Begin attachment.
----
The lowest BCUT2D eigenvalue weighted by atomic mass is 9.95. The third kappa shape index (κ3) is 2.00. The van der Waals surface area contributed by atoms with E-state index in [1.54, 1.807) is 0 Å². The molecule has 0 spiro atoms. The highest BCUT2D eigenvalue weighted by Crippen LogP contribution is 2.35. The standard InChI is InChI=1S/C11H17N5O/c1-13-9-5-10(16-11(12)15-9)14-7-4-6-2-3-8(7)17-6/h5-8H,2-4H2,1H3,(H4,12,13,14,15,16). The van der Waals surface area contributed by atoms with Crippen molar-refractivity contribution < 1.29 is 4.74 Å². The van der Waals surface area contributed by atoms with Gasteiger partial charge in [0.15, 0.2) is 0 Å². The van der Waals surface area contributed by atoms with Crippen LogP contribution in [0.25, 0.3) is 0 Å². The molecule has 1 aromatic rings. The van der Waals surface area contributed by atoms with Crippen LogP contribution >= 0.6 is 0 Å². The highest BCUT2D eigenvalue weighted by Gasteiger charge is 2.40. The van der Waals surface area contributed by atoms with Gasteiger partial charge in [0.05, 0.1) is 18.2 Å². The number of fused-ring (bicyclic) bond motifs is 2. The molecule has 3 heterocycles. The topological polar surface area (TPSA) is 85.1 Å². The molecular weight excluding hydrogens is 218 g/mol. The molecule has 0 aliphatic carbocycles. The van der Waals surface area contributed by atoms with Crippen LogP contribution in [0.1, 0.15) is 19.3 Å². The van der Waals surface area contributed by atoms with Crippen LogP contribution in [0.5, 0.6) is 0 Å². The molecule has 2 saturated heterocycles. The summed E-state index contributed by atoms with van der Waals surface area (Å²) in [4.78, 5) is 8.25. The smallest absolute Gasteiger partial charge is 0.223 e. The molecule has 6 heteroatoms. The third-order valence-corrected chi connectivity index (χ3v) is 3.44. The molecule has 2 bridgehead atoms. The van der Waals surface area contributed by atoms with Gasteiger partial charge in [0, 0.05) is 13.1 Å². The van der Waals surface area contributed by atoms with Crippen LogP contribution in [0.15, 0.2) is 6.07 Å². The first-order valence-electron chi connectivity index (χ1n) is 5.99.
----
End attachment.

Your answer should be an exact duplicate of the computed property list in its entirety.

The lowest BCUT2D eigenvalue weighted by atomic mass is 9.95. The third kappa shape index (κ3) is 2.00. The van der Waals surface area contributed by atoms with E-state index in [1.54, 1.807) is 0 Å². The molecule has 0 spiro atoms. The highest BCUT2D eigenvalue weighted by Crippen LogP contribution is 2.35. The standard InChI is InChI=1S/C11H17N5O/c1-13-9-5-10(16-11(12)15-9)14-7-4-6-2-3-8(7)17-6/h5-8H,2-4H2,1H3,(H4,12,13,14,15,16). The van der Waals surface area contributed by atoms with Crippen molar-refractivity contribution < 1.29 is 4.74 Å². The van der Waals surface area contributed by atoms with Gasteiger partial charge in [0.15, 0.2) is 0 Å². The van der Waals surface area contributed by atoms with Crippen LogP contribution in [0.25, 0.3) is 0 Å². The molecule has 1 aromatic rings. The van der Waals surface area contributed by atoms with Crippen LogP contribution >= 0.6 is 0 Å². The highest BCUT2D eigenvalue weighted by Gasteiger charge is 2.40. The van der Waals surface area contributed by atoms with Gasteiger partial charge in [0.05, 0.1) is 18.2 Å². The number of fused-ring (bicyclic) bond motifs is 2. The molecule has 3 heterocycles. The topological polar surface area (TPSA) is 85.1 Å². The molecular weight excluding hydrogens is 218 g/mol. The molecule has 0 aliphatic carbocycles. The van der Waals surface area contributed by atoms with Crippen LogP contribution in [0.1, 0.15) is 19.3 Å². The van der Waals surface area contributed by atoms with Crippen LogP contribution in [0.5, 0.6) is 0 Å². The molecule has 2 saturated heterocycles. The summed E-state index contributed by atoms with van der Waals surface area (Å²) in [4.78, 5) is 8.25. The smallest absolute Gasteiger partial charge is 0.223 e. The molecule has 6 heteroatoms. The third-order valence-corrected chi connectivity index (χ3v) is 3.44. The molecule has 2 bridgehead atoms. The van der Waals surface area contributed by atoms with Gasteiger partial charge in [0, 0.05) is 13.1 Å². The van der Waals surface area contributed by atoms with Crippen LogP contribution in [0.15, 0.2) is 6.07 Å². The first-order valence-electron chi connectivity index (χ1n) is 5.99.